BY FRED SEITZ — In mid-August, I went in my backyard about 3 a.m. to watch the Perseid meteor shower. While I did see several dozen meteors on the clear and pleasant night, I was surprised at how much glare was in the sky at that time. The meteor shower was less impressive than the one I’d seen in my backyard about 10 or 12 years ago. While the “intensity” or showiness of the showers varies yearly, the 2016 shower was heralded as one of the most impressive ones in the past decade, but that was not my personal experience with the recent shower.  

While light pollution is far from a new concern, my experience with this year’s Perseids prompted me to explore further. I am old enough to remember that looking skyward on a clear night used to enable one, even in the suburbs, to catch a view of the Milky Way. Current literature suggests that more than 50 percent of U.S. citizens under age 30 have never seen our galaxy, the Milky Way, in their night sky.While we are all familiar with the adage, “like a moth to the flame,” even a casual glance at our local street lights at night shows the gatherings of moths and other insects swirling around them. While this situation yields a nightly bounty for bats, it increases the predation of these nightly flying insects and reduces their chances for pollinating plants  and meeting Mr. or Ms. Right.

Some people may have less emotional attachment to moths, but light pollution has deleterious effects on some species that have more emotional and functional appeal for humans. Birds use stars to navigate, and the glare and the glow of light pollution has caused many birds to crash into illuminated buildings. Lighting has also altered the migration of Atlantic salmon (a species near and dear to many of our tummies). Many mammals sleep during the day and hunt at night; the obverse condition with brightly lit nights has adversely affected their behavior as well. Frogs often call for mates at night, and the excessive illumination also can disrupt their behavior, as well as that of other amphibians.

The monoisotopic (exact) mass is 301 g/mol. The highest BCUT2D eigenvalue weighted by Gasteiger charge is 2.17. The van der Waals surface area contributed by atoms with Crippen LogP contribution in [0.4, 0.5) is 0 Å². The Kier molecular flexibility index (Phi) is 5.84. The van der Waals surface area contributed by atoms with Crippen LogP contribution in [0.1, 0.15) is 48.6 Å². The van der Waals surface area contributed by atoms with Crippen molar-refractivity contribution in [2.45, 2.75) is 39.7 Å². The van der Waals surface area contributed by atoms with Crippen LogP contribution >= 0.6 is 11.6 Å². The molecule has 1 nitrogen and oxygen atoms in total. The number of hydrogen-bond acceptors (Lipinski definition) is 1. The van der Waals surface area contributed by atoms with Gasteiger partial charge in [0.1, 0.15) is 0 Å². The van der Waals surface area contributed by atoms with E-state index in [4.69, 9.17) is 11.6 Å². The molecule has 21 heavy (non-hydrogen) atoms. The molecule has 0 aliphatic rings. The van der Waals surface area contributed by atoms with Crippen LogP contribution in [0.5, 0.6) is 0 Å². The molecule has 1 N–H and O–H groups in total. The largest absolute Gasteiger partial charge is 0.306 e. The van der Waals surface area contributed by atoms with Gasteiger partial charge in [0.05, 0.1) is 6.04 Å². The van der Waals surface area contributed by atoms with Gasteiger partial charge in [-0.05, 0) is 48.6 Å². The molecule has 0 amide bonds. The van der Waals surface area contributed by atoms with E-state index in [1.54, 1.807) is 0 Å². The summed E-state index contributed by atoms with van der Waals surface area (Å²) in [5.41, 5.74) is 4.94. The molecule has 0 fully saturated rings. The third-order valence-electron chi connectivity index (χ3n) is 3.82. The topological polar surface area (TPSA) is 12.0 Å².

Purdue University has studied how night lighting can also affect trees and other plants. They observed how night lighting alters when plants are photosynthesizing and when they are dormant. They determined that the lighting may extend their growth, which, in turn, may make them more susceptible to damage when colder, harsher weather arrives. Night-blooming plants, which often attract their pollinators by scent, may also not fare as well with night illumination.

While those who have studied the impact of light pollution recognize that elimination of night lighting is not realistic or probable, they do cite how night lighting could be readily improved by shielding that directs light downward for use by people. The use of certain types of illumination (fluorescent, mercury vapor) can reduce negative environmental effects, as well as reduce the cost of illumination by nearly $2 billion annually in the U.S., according the International Dark Sky Association.

If these impacts on environmental health and economic costs were insufficient concerns, light pollution has also been found to have adverse effects on human melatonin, disrupt circadian rhythms, and increase the risk of breast and prostate cancers.